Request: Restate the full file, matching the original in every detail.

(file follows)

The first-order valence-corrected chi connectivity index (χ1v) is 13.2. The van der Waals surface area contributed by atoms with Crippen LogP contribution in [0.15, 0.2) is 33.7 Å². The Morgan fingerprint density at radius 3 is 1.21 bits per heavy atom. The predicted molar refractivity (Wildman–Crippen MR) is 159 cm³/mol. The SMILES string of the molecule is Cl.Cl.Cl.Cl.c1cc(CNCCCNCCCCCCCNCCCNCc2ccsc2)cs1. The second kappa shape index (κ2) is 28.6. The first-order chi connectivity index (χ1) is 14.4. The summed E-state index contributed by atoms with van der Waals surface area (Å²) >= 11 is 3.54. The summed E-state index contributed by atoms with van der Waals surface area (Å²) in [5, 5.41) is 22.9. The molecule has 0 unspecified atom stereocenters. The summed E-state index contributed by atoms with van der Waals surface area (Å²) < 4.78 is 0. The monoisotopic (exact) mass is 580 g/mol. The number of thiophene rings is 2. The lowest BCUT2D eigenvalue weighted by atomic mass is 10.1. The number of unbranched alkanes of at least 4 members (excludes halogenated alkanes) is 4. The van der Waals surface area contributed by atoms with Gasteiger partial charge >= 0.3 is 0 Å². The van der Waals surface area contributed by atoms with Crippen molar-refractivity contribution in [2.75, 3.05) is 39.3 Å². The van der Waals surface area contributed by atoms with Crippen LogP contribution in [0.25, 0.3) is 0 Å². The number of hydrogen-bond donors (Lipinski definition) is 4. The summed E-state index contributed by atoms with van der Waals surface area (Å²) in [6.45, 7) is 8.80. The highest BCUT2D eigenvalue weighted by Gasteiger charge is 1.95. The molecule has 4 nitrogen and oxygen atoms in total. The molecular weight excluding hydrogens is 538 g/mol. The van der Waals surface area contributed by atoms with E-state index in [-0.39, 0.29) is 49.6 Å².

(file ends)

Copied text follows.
The first-order valence-corrected chi connectivity index (χ1v) is 13.2. The van der Waals surface area contributed by atoms with Crippen LogP contribution in [0.15, 0.2) is 33.7 Å². The Morgan fingerprint density at radius 3 is 1.21 bits per heavy atom. The predicted molar refractivity (Wildman–Crippen MR) is 159 cm³/mol. The SMILES string of the molecule is Cl.Cl.Cl.Cl.c1cc(CNCCCNCCCCCCCNCCCNCc2ccsc2)cs1. The second kappa shape index (κ2) is 28.6. The first-order chi connectivity index (χ1) is 14.4. The summed E-state index contributed by atoms with van der Waals surface area (Å²) >= 11 is 3.54. The summed E-state index contributed by atoms with van der Waals surface area (Å²) in [5, 5.41) is 22.9. The molecule has 0 unspecified atom stereocenters. The summed E-state index contributed by atoms with van der Waals surface area (Å²) < 4.78 is 0. The monoisotopic (exact) mass is 580 g/mol. The number of thiophene rings is 2. The lowest BCUT2D eigenvalue weighted by atomic mass is 10.1. The number of unbranched alkanes of at least 4 members (excludes halogenated alkanes) is 4. The van der Waals surface area contributed by atoms with Gasteiger partial charge >= 0.3 is 0 Å². The van der Waals surface area contributed by atoms with Crippen molar-refractivity contribution in [2.75, 3.05) is 39.3 Å². The van der Waals surface area contributed by atoms with Crippen LogP contribution in [0.25, 0.3) is 0 Å². The number of hydrogen-bond donors (Lipinski definition) is 4. The summed E-state index contributed by atoms with van der Waals surface area (Å²) in [6.45, 7) is 8.80. The highest BCUT2D eigenvalue weighted by Gasteiger charge is 1.95. The molecule has 4 nitrogen and oxygen atoms in total. The molecular weight excluding hydrogens is 538 g/mol. The van der Waals surface area contributed by atoms with E-state index in [-0.39, 0.29) is 49.6 Å².